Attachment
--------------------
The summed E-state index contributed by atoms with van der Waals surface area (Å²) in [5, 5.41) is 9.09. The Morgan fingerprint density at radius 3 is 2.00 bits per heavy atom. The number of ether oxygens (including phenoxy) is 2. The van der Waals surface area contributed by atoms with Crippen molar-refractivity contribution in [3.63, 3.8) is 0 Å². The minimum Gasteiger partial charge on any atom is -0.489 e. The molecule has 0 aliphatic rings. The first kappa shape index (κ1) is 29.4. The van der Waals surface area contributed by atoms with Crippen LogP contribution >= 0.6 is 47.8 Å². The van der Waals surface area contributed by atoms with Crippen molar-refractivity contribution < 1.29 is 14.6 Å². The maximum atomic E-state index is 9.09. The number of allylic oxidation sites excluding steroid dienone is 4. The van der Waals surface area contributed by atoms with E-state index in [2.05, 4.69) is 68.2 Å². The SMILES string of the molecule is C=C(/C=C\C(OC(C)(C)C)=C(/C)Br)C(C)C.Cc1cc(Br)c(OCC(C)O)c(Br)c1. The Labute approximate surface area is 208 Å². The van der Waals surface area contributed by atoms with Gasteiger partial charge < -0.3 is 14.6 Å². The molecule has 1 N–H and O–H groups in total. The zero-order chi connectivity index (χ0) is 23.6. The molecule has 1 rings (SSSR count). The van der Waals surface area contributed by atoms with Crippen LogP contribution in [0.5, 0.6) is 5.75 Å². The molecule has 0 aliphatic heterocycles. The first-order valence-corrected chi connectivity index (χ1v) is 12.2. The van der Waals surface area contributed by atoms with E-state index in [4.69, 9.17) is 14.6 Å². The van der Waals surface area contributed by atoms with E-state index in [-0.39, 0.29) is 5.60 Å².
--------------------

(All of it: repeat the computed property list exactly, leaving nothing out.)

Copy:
The summed E-state index contributed by atoms with van der Waals surface area (Å²) in [5, 5.41) is 9.09. The Morgan fingerprint density at radius 3 is 2.00 bits per heavy atom. The number of ether oxygens (including phenoxy) is 2. The van der Waals surface area contributed by atoms with Crippen molar-refractivity contribution in [3.63, 3.8) is 0 Å². The minimum Gasteiger partial charge on any atom is -0.489 e. The molecule has 0 aliphatic rings. The first kappa shape index (κ1) is 29.4. The van der Waals surface area contributed by atoms with Crippen LogP contribution >= 0.6 is 47.8 Å². The van der Waals surface area contributed by atoms with Crippen molar-refractivity contribution < 1.29 is 14.6 Å². The maximum atomic E-state index is 9.09. The number of allylic oxidation sites excluding steroid dienone is 4. The van der Waals surface area contributed by atoms with E-state index in [2.05, 4.69) is 68.2 Å². The SMILES string of the molecule is C=C(/C=C\C(OC(C)(C)C)=C(/C)Br)C(C)C.Cc1cc(Br)c(OCC(C)O)c(Br)c1. The Labute approximate surface area is 208 Å². The van der Waals surface area contributed by atoms with Gasteiger partial charge < -0.3 is 14.6 Å². The molecule has 1 N–H and O–H groups in total. The zero-order chi connectivity index (χ0) is 23.6. The molecule has 1 rings (SSSR count). The van der Waals surface area contributed by atoms with Crippen LogP contribution in [0.5, 0.6) is 5.75 Å². The molecule has 0 aliphatic heterocycles. The first-order valence-corrected chi connectivity index (χ1v) is 12.2. The van der Waals surface area contributed by atoms with E-state index in [4.69, 9.17) is 14.6 Å². The van der Waals surface area contributed by atoms with E-state index in [-0.39, 0.29) is 5.60 Å².